The inside of the overcoat has an attractive etched pattern that is depicted in both figures. Personally I like Gantaku's a lot more, but it's harder to see. Also, this view brings attention to the fact that F4F's jacket is too short.
Let's talk about their gloves and boots. F4F's are bulky and shiny, which is decidedly more accurate but just not as pleasant to look at for me. The boots are shockingly accurate to its source image, other than the cuffs which are way too big, round and loose. I'm also baffled at the decision to add pink shading to them which just looks out of place. Gantaku's gloves and boots are sleek, textured and just sexier to me. I absolutely love the gold stitching on the welts! If his feet were just a tad bit bigger, it would be perfect.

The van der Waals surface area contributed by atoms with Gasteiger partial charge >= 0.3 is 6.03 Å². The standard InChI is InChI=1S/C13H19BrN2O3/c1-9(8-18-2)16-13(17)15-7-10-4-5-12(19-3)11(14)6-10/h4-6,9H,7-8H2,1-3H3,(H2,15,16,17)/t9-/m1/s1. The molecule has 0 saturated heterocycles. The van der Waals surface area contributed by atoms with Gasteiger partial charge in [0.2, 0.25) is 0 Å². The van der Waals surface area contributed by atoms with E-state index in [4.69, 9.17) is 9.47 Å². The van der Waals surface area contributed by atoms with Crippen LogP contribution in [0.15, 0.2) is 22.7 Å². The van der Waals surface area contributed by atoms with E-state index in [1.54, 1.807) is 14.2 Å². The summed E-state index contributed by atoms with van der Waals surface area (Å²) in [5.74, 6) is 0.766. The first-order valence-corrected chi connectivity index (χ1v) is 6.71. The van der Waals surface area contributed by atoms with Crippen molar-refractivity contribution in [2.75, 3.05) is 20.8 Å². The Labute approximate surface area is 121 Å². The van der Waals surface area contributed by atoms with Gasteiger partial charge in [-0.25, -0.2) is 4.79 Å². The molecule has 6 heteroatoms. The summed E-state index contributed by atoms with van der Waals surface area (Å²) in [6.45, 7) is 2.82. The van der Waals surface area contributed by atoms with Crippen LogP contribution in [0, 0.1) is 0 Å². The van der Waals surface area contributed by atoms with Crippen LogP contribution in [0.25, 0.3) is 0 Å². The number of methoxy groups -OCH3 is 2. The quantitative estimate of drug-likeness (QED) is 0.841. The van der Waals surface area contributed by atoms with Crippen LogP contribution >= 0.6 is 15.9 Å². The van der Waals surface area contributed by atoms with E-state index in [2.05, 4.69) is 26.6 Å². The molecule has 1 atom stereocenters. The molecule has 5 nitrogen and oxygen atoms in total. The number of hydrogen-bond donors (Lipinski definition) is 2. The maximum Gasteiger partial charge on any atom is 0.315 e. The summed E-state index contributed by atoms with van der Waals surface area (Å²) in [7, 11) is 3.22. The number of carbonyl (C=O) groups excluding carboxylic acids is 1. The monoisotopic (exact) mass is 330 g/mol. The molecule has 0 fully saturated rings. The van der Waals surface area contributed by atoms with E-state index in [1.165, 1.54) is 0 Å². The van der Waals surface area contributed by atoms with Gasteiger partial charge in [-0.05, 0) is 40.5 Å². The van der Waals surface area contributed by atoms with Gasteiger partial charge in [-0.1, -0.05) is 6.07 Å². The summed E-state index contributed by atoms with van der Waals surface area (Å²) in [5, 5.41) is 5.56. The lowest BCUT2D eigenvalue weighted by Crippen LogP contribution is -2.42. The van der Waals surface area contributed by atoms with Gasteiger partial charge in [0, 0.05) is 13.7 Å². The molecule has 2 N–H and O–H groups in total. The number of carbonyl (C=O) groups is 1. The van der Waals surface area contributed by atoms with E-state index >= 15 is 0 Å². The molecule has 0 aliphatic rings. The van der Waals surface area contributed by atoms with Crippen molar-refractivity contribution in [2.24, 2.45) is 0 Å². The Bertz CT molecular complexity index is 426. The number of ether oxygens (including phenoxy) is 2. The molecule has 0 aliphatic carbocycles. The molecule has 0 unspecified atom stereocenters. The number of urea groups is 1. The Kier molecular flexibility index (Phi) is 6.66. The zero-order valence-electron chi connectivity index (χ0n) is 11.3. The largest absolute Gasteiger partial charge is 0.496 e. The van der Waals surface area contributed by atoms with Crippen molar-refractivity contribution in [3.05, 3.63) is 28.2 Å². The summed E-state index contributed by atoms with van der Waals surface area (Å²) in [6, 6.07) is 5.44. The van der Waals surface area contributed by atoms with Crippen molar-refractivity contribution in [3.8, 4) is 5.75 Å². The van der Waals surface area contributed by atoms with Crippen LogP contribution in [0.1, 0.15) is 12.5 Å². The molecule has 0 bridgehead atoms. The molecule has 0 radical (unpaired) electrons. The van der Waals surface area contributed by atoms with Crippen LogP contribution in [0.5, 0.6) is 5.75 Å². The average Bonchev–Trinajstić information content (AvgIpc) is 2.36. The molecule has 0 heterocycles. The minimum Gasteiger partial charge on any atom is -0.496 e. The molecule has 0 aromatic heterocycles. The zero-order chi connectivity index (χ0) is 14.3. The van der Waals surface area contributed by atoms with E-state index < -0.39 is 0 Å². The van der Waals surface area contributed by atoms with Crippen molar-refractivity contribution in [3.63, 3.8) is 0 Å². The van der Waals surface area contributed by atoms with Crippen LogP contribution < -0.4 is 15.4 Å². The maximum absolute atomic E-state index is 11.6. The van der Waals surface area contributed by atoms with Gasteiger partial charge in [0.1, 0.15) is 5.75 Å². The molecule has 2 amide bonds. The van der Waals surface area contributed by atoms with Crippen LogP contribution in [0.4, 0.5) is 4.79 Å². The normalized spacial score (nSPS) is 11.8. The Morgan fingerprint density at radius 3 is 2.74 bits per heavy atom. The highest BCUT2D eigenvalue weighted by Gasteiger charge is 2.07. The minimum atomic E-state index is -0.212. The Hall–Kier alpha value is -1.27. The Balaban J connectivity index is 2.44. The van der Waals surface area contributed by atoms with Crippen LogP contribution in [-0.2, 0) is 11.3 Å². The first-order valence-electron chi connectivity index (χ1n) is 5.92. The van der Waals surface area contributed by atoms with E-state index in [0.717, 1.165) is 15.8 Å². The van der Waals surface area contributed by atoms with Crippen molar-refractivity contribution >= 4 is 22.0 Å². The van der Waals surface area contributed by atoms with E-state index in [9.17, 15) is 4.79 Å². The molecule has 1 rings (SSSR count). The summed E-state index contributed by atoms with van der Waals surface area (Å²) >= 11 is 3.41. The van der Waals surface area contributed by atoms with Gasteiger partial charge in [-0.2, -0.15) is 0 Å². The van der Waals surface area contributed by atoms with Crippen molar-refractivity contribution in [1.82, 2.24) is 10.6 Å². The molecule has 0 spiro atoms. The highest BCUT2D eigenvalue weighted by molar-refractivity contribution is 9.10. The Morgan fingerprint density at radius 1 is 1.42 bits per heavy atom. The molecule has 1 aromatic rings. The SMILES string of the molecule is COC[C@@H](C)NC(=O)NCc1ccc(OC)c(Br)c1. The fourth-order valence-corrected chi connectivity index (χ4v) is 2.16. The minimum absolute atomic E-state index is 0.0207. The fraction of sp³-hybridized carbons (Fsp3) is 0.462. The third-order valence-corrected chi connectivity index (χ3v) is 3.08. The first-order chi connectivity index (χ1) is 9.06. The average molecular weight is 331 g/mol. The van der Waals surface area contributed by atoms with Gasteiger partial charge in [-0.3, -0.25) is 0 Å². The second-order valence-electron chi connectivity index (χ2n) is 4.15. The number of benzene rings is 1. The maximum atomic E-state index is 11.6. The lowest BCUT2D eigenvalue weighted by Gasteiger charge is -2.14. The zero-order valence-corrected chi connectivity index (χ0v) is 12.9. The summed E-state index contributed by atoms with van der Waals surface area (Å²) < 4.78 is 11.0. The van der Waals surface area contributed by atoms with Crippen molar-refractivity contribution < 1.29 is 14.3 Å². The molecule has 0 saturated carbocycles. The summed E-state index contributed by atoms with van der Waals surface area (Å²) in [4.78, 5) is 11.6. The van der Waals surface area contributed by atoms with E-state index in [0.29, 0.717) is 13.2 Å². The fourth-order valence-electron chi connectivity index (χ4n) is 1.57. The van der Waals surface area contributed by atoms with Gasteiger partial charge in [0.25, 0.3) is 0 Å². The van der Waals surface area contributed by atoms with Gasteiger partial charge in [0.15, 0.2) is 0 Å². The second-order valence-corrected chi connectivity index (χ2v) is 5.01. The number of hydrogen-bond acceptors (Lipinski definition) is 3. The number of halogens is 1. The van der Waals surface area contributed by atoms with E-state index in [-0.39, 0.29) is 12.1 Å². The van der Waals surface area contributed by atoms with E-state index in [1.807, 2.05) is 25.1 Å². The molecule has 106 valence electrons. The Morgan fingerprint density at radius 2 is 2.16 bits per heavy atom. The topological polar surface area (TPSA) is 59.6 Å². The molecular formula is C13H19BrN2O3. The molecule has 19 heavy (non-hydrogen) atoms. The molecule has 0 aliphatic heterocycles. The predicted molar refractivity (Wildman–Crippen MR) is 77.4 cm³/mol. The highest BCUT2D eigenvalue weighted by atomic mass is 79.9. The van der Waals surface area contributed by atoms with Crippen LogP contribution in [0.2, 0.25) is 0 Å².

Sword and Shield:
Both shields are gorgeous and instantly recognizable. When you scrutinize every little detail, however, F4F comes out slightly on top when it comes to matching the original vision. We are lucky to have a drawing from Kojima herself for direct comparison. For one thing, the rounded front and overall shape of the shield is ripped straight from the artwork. Even the rivets are in the exact correct places. The cross is black as it should be, and its placement is identical. The beast's face ears, claws and tail all appear correct. The tips of the wings overlap the edge of the shield, but they do have some added etching that I don't think was necessary. An effort was made to make the shield appear worn too.